There are four stories today about teachers being owed salaries, a situation which is making it virtually impossible for them to survive, leave alone do a good job.

In Zimbabwe, teachers protesting over unpaid wages were brutally beaten by police yesterday and their leaders arrested. In Gabon, teachers have embarked on a four week strike over the failure to pay them wages owed to them.

In the western Nigerian state of Kwara, teachers are about to embark on a strike. In their case they have not been paid at all for four months. The chair of the Nigerian Union of Teachers said 'the primary school teachers in the state have been loyal and dedicated to duty in spite of the failure of the government to pay them salaries for months.' He warned that the primary school sector in the state would collapse, since teachers could not be expected to teach if they could not afford to eat. He also pointed out that the private sector was making hay out of the impoverishment of public schools and teachers. 

Meanwhile in Tanzania, teachers are also owed thousands of dollars in back pay. The chair of their union said it was impossible for them to pay for the basics of life and that they were living in dilapidated houses.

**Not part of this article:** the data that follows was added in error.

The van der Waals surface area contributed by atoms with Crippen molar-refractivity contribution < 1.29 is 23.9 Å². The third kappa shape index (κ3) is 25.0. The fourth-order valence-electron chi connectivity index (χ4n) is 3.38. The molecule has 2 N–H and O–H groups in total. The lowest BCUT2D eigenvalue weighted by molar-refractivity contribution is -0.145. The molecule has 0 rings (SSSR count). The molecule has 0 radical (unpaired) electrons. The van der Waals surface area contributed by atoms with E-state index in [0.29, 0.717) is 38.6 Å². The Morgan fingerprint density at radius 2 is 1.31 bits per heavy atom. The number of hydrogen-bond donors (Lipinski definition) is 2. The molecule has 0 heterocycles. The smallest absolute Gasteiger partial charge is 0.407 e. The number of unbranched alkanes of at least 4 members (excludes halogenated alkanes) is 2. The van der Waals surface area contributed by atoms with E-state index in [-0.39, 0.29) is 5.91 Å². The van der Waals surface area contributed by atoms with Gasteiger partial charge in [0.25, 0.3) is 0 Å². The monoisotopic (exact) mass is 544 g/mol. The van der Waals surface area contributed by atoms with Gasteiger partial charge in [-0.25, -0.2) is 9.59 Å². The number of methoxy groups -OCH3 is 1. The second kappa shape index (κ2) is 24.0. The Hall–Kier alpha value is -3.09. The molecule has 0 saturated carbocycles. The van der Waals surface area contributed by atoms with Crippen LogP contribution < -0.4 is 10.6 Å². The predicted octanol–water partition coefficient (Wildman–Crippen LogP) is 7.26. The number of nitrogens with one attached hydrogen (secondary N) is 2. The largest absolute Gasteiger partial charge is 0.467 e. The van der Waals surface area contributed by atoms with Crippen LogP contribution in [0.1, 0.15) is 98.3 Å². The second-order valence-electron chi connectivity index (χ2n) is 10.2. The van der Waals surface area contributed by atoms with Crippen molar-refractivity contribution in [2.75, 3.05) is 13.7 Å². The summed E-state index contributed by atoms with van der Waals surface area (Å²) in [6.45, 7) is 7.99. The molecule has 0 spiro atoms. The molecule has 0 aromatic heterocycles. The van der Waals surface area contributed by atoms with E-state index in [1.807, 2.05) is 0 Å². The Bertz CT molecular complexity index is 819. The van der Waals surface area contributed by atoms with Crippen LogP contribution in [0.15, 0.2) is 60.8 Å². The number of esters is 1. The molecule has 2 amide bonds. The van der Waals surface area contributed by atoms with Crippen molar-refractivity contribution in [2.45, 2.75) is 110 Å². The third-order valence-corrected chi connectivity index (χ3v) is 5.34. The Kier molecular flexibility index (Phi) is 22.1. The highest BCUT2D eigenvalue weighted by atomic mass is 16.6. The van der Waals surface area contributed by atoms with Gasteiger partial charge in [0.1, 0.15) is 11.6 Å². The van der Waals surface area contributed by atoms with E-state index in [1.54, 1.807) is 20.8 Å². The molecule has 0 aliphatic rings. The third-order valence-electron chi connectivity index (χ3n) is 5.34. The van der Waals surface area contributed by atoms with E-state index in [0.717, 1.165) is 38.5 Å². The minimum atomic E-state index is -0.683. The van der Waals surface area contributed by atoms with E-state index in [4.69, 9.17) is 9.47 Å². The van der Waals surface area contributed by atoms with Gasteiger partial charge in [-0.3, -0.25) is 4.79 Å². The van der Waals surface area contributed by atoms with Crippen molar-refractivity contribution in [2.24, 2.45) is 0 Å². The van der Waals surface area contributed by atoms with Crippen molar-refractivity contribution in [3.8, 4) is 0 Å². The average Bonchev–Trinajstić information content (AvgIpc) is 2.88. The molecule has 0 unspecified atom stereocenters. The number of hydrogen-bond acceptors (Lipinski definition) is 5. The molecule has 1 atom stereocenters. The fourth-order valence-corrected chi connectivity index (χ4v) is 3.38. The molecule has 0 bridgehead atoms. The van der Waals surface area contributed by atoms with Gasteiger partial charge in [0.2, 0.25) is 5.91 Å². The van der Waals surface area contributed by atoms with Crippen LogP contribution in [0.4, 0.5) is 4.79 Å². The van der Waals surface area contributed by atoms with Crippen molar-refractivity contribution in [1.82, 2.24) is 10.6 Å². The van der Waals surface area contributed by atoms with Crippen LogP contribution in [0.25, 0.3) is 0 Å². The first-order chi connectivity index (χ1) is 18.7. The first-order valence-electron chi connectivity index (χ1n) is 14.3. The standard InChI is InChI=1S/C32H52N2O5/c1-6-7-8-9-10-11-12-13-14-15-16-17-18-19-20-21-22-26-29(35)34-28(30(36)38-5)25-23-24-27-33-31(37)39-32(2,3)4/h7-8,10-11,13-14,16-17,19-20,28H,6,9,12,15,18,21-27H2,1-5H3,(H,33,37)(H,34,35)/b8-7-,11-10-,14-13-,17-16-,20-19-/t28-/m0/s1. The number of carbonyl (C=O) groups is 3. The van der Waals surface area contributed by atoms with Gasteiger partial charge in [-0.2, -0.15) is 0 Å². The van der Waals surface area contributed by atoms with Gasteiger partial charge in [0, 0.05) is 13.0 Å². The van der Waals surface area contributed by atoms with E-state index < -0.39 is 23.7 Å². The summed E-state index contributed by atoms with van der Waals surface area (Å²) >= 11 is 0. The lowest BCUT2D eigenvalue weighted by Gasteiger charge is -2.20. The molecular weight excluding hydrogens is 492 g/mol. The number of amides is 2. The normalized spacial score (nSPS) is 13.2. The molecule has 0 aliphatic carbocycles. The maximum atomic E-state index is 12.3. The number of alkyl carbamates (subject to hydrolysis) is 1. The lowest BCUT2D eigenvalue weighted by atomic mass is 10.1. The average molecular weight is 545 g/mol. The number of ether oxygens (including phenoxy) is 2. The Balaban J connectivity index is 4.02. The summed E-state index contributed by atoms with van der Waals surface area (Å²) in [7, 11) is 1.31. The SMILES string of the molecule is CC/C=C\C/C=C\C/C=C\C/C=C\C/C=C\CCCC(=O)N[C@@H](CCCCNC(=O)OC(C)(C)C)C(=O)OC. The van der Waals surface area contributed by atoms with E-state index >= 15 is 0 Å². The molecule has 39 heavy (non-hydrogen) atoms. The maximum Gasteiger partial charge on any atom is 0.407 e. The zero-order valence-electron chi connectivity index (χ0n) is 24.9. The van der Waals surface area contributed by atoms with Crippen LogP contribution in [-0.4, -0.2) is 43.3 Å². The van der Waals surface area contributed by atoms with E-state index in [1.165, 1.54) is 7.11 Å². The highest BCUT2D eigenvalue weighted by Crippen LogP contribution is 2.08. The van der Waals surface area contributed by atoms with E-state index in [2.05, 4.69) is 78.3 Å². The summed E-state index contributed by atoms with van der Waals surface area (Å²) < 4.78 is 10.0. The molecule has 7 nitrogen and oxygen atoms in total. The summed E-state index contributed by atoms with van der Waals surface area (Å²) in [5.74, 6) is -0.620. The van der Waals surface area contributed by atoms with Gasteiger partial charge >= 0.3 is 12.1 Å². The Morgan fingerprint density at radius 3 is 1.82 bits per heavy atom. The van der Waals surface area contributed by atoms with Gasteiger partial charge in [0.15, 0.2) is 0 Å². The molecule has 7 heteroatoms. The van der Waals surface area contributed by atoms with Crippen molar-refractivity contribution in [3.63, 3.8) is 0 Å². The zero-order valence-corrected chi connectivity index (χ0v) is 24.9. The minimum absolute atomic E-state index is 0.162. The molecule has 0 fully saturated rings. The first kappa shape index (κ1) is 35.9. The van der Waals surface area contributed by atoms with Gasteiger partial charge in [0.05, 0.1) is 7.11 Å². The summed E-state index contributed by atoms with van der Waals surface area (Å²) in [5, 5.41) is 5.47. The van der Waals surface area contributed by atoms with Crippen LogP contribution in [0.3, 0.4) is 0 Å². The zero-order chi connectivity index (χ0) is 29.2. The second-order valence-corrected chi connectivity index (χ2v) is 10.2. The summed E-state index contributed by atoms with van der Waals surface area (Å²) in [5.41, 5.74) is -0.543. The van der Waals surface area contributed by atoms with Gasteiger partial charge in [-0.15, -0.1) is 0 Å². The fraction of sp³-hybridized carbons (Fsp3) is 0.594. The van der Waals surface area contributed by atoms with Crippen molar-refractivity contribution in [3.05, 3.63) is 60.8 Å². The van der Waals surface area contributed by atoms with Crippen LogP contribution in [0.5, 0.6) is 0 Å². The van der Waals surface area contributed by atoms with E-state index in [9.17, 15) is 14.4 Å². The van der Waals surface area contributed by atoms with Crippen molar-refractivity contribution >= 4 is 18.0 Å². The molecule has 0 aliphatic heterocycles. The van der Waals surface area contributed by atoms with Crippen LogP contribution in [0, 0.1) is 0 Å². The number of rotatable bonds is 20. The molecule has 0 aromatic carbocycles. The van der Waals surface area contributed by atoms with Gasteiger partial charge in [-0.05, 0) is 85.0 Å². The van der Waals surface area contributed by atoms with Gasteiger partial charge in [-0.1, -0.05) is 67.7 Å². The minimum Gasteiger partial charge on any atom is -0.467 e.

Four stories in one day - all in the global south - in this case in the continent of Africa, but we suspect this is the tip of the iceberg. Meanwhile organisations like the World Bank continue to bemoan the state of public education, more often than not blaming the teachers and demanding ever more draconian 'accountability' measures. We would like to see some of the World Bank education 'experts' trying to live on a Gabonese or Nigerian teacher's wage, even if it was paid regularly.

If you really want* education for all, World Bank economists, try paying teachers!

* Although we doubt if the World Bank does want what we would recognise as education for the vast majority of the world's children.